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TYBURN-ALTON May-10-2012 (720 words) With photo. xxxi
Lord Alton: Religious freedom is intrinsic aspect of human dignity
By Simon Caldwell
Catholic News Service
LONDON (CNS) -- Christians must insist that religious freedom is an intrinsic aspect of human dignity, said a senior British lay Catholic.
Lord Alton of Liverpool, a member of the British House of Lords, also said he considered the loss of religious identity and the increasing loss of faith in Britain as the gravest deprivation of all, and he blamed them on "a combination of the breakdown of strong family and community life along with the deliberate actions of the state."
"The claim for religious freedom is a universal one, securing the freedom of all people of conscience -- Christian or not -- to embrace the religious belief of their choice," he said in the 2012 Tyburn Lecture at London's Tyburn Convent May 9.
The convent, the motherhouse of the Adorers of the Sacred Heart of Jesus of Montmartre, stands close to the site of the Tyburn gallows, where 105 Catholics were martyred during the 16th and 17th centuries.
Lord Alton said English Catholics must never forget the persecution their forefathers endured during the Protestant Reformation, and he said the lessons of that struggle applied to the present time.
In a speech titled "What Price Faith?" he told his audience there was "nowhere better to make the case for knowing the story of our faith -- and recalling the price which has been paid for our right to practice and to share our faith and the things which we believe about the dignity of the human person made in God's image -- than Tyburn."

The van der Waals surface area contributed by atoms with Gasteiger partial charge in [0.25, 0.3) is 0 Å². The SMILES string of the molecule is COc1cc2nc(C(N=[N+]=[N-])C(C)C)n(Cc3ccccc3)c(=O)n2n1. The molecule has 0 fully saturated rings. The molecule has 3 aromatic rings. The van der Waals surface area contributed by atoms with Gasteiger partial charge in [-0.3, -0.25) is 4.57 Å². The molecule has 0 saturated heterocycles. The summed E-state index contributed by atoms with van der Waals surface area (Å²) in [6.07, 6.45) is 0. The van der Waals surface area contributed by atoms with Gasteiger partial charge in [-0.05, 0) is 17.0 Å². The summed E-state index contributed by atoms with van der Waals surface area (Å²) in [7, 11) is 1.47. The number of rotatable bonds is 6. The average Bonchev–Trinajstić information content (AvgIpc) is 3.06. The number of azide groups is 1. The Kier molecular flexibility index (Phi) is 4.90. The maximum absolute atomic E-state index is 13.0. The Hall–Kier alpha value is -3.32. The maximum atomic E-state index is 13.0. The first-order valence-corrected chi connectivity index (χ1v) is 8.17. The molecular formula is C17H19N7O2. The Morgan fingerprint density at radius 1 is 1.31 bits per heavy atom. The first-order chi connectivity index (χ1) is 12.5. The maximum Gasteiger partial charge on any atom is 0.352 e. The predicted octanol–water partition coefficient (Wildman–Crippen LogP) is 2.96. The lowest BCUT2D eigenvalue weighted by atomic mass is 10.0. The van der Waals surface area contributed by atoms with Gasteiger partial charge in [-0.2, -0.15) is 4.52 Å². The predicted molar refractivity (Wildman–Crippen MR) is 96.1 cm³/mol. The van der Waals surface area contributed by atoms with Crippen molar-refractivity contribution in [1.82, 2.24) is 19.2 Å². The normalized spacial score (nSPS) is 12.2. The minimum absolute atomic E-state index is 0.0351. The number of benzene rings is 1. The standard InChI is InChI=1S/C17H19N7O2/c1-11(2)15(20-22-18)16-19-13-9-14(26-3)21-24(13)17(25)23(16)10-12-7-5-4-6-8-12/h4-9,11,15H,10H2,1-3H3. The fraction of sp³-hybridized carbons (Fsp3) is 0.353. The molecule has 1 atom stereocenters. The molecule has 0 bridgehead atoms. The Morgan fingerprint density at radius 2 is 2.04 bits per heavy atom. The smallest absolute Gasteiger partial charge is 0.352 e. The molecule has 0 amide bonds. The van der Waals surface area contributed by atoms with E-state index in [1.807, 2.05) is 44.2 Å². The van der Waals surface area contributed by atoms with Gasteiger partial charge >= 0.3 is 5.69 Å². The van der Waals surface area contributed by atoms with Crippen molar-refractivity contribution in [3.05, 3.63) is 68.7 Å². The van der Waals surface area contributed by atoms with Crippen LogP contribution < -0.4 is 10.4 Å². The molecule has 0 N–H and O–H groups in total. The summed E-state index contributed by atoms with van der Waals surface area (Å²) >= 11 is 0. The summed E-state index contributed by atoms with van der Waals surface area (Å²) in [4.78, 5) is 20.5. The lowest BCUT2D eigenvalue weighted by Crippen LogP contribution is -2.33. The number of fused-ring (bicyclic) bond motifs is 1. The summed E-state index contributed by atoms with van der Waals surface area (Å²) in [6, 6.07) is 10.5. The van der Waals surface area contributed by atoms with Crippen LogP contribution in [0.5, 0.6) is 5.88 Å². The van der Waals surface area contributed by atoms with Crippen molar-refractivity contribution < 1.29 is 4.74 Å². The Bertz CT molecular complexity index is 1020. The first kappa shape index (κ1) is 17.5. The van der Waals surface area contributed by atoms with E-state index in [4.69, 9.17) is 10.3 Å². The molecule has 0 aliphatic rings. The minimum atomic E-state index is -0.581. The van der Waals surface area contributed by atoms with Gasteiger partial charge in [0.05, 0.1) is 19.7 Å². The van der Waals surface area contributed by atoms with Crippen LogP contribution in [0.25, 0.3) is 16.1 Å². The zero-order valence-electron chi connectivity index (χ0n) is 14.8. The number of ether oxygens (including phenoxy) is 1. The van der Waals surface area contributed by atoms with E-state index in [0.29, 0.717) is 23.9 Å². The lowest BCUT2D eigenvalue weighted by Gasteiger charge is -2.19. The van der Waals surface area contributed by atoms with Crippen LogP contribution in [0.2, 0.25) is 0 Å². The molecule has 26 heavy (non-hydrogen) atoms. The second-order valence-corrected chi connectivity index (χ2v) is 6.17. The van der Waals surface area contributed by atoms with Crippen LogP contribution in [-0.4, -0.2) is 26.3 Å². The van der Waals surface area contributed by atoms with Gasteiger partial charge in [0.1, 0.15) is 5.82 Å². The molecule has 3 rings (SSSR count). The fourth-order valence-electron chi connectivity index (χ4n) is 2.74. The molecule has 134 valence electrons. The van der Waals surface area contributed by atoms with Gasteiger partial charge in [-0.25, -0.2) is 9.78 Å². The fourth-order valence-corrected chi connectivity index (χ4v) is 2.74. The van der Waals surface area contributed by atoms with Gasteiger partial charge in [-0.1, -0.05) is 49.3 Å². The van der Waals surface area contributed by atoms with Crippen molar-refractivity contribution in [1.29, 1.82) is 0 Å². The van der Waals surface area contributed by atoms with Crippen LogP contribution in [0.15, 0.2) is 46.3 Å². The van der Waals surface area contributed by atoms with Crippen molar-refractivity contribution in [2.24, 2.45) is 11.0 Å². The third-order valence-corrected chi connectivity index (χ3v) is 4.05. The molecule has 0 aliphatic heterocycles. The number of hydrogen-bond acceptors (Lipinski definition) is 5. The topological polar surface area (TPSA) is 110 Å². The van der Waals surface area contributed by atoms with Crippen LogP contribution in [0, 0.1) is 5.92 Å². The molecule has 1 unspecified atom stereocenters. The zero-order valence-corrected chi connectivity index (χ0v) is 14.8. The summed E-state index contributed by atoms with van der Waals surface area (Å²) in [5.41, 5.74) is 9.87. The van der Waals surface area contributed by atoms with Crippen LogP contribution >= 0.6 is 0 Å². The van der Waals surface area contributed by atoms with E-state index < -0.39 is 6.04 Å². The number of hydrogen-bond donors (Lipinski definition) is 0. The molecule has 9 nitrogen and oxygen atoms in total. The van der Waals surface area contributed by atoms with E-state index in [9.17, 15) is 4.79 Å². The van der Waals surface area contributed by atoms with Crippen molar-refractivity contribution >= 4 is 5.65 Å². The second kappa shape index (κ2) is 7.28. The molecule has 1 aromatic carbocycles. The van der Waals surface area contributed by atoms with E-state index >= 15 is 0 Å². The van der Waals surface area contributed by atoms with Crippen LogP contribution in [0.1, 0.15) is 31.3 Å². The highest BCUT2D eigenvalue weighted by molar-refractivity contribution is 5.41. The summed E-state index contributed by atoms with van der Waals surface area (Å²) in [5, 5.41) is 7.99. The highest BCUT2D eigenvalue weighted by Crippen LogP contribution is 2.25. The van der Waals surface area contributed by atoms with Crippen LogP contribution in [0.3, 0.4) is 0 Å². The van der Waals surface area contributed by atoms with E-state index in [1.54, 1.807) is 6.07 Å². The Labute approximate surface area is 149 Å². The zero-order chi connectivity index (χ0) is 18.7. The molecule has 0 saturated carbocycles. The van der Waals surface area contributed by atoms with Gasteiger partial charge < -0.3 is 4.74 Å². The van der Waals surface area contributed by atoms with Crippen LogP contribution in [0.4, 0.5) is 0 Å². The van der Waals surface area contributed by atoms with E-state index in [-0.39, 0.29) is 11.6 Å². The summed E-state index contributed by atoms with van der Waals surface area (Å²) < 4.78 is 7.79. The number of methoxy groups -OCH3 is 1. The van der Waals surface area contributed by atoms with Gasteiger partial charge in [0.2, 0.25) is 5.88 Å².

This was the place, said Lord Alton, where Catholics sacrificed their lives to pave the way "for the religious freedoms and liberties which we enjoy today, and which, too often, we take for granted."
"We must be clear about that struggle and the interconnectedness of history with the present day, and the interconnectedness of the banning of a person's right to wear a cross with the most vicious forms of discrimination and persecution," he said. "The Tyburn story is a story that has great application in our own times.
"Tyburn's is a poignant and disturbing story of immense cruelty and barbarism," Lord Alton continued. "It is a story of a perverted legal system, and it reminds us to what intolerance, the crushing of conscience, and what Thomas More described as the breaking of 'the unity of life' inexorably lead."
He said the story of the Tyburn martyrs must be retold "because of the courage, heroism and virtue which it represents. It must be told because of the high price which was paid. We all know that when a faith is worth dying for, it is worth living for.
"Be clear, when we fail to re-appropriate and tell the story of those who gave their lives that we might be free to believe; when we fail to locate the Tyburn story in today's continuing worldwide struggle for religious freedom, we create freedom without mores -- and whether it is in the culture of the city of London or the new rampant materialism of China, freedom without mores has disastrous consequences," he added.
Lord Alton said that remaining faithful to conscience and faith were never theoretical issues in any of the 16 countries listed by the U.S. Commission on International Religious Freedom.
"In each of these countries people of different faiths -- from Baha'is to Sufi Muslims -- are being persecuted for their beliefs," he said. "Uniquely, the only group to be persecuted in each and every one of the 16 countries is Christians."
But he said that Article 18 of the 1948 U.N. Declaration of Human Rights, which guaranteed religious liberty, was being repeatedly violated "with barely a passing murmur of protest or coverage in our media."
"We who have voices must be prepared to use them and our freedoms to speak for those who have none -- and who face the ordeal of Tyburn each day of their lives," Lord Alton said.
The Tyburn Lecture is an annual event arranged by the Benedictine nuns of the convent to aid debate on subjects of national interest.
Previous speakers have included lawyer Cherie Blair, the wife of former British Prime Minister Tony Blair; George Weigel, a biographer of Blessed John Paul II, and Gen. Sir Michael Jackson, the former head of the British army.
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